Stop Trying to Be Relevant and Be Relevant

    I have lately noticed a trend in church services, Christian magazines, Christian music, Christian culture, etc… Christians trying to be relevant. To be sure, this is a big step for the evangelical church of our parents generation that wouldn’t dance, watch movies, or step foot in a bar; sometimes they were alienated from the non-christians around them. But I worry that in our modern quest to be relevant we compromise and dilute our faith with secular culture. We try so hard to make Christianity look “cool.”

    I think one of my biggest annoyances is that we assume that in order to be relevant to the generation around us we need to simplify our message. We need to “dumb it down.” So we replace pew Bibles with video screens, we interpret the Bible for them, and then we turn it into petty clich├ęs. The argument is always that by doing this we will first capture a non-believers attention and then lead them into a deeper faith afterwards, much like secular advertising. Part of this makes sense to me. But by cutting down God’s word into easy-to-digest tidbits we reduce our message to nothing but more clutter.

    Paul was relevant to his generation, without reducing his message in the slightest. You can see his “be everything to everyone” attitude in 1 Corinthians 9:19-23. The difference between Paul and ourselves is that while he is finding common ground with people he is following up those relationships by preaching the gospel. An unadulterated, unsimplified, relevant gospel. You can see an example of this in Acts 17:22-34 where he finds common ground with the Athenians, their poets, and how they worship, but then turns the conversation towards the one true God and does not shy away from complications or controversies.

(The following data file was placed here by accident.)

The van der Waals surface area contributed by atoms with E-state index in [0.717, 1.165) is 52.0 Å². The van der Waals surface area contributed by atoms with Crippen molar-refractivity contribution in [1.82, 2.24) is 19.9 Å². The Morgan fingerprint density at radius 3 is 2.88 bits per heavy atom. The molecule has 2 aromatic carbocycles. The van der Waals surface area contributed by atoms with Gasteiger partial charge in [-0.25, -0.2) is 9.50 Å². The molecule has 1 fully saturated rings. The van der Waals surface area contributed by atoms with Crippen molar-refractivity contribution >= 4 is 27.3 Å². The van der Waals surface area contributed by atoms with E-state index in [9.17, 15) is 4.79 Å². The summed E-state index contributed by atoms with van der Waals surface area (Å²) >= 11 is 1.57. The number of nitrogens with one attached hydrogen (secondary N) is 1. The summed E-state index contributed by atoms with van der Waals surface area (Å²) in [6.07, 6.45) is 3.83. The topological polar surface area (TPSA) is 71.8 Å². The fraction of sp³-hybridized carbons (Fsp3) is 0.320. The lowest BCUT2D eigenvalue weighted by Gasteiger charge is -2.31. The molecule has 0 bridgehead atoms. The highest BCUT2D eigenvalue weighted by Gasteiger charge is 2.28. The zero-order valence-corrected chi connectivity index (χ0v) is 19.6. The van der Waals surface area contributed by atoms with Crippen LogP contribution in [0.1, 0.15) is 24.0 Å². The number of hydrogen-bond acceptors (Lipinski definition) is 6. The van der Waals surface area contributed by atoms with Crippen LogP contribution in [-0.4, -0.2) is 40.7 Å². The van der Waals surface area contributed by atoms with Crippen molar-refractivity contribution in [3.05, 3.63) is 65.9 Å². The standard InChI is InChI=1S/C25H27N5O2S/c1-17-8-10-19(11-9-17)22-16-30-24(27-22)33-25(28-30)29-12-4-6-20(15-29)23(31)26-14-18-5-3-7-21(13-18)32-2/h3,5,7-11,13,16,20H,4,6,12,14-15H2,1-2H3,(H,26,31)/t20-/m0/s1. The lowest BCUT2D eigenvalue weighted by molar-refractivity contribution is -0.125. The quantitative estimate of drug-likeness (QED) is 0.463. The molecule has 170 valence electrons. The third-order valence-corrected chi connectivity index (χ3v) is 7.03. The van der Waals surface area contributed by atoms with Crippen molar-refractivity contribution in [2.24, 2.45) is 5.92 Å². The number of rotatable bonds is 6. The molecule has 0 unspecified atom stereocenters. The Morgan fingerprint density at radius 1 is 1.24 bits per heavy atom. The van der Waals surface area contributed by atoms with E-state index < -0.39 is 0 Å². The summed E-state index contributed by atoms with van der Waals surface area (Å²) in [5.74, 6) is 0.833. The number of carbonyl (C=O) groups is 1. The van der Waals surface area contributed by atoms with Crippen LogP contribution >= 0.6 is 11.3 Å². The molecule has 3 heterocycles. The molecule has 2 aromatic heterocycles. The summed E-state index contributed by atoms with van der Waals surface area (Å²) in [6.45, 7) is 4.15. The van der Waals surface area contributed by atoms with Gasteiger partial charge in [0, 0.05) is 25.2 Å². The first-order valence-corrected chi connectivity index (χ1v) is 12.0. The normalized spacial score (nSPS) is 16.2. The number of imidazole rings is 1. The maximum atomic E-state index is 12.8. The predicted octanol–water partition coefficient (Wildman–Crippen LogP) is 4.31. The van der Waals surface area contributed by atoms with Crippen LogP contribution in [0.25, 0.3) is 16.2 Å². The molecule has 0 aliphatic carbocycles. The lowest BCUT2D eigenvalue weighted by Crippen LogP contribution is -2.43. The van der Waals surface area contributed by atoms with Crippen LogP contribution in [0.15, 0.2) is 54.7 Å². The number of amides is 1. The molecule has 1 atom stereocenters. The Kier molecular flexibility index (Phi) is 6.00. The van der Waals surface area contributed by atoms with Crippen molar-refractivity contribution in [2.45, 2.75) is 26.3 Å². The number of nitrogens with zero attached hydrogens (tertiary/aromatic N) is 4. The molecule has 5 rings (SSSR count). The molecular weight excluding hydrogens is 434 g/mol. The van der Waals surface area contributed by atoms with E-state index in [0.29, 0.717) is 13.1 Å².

I think that people want depth in faith, they want to see that Christianity is not a mindless bunch of freaks following some tradition they invented. They want to see that it has substance. Now, this may not mean that you start discussing the intricacies of theological matters with a unbeliever, but it does mean that you don’t hold back from explaining things that they have questions on simply because it may confuse them. They are not going to understand the Christian faith in a day. I think the hope is that they will be compelled to pick up a Bible, or ask around and look into it themselves.

    I guess as an Advertising major it’s a challenge to myself as much as anyone else. I’m just as guilty. Maybe we just need to stop trying so hard to be relevant and speak truth. Relevance will follow.

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